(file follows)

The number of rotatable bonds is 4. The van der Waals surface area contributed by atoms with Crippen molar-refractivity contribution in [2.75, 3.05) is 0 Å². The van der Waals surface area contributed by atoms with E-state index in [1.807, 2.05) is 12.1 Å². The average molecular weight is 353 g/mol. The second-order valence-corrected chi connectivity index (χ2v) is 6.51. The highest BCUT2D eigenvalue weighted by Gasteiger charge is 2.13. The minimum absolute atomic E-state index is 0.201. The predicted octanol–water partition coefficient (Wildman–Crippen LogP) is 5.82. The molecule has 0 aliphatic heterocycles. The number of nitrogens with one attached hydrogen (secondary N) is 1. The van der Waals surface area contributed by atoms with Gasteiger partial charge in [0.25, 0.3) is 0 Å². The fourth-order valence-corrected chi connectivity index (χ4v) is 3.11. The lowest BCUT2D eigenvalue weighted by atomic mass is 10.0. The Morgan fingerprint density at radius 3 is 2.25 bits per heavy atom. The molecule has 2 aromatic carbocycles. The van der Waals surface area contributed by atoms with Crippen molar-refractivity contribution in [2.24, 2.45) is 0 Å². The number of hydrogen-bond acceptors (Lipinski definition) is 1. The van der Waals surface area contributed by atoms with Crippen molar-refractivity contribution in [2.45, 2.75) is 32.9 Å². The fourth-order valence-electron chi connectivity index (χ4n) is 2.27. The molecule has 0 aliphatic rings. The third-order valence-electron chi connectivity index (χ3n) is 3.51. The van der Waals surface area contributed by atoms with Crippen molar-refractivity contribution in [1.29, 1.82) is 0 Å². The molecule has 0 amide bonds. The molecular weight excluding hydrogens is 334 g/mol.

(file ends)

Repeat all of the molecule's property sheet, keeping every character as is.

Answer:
The number of rotatable bonds is 4. The van der Waals surface area contributed by atoms with Crippen molar-refractivity contribution in [2.75, 3.05) is 0 Å². The van der Waals surface area contributed by atoms with E-state index in [1.807, 2.05) is 12.1 Å². The average molecular weight is 353 g/mol. The second-order valence-corrected chi connectivity index (χ2v) is 6.51. The highest BCUT2D eigenvalue weighted by Gasteiger charge is 2.13. The minimum absolute atomic E-state index is 0.201. The predicted octanol–water partition coefficient (Wildman–Crippen LogP) is 5.82. The molecule has 0 aliphatic heterocycles. The number of nitrogens with one attached hydrogen (secondary N) is 1. The van der Waals surface area contributed by atoms with Gasteiger partial charge in [0.25, 0.3) is 0 Å². The fourth-order valence-corrected chi connectivity index (χ4v) is 3.11. The lowest BCUT2D eigenvalue weighted by atomic mass is 10.0. The Morgan fingerprint density at radius 3 is 2.25 bits per heavy atom. The molecule has 2 aromatic carbocycles. The van der Waals surface area contributed by atoms with Crippen molar-refractivity contribution in [2.24, 2.45) is 0 Å². The number of hydrogen-bond acceptors (Lipinski definition) is 1. The van der Waals surface area contributed by atoms with Crippen molar-refractivity contribution in [2.45, 2.75) is 32.9 Å². The fourth-order valence-electron chi connectivity index (χ4n) is 2.27. The molecule has 0 aliphatic rings. The third-order valence-electron chi connectivity index (χ3n) is 3.51. The van der Waals surface area contributed by atoms with Crippen molar-refractivity contribution in [1.29, 1.82) is 0 Å². The molecule has 0 amide bonds. The molecular weight excluding hydrogens is 334 g/mol.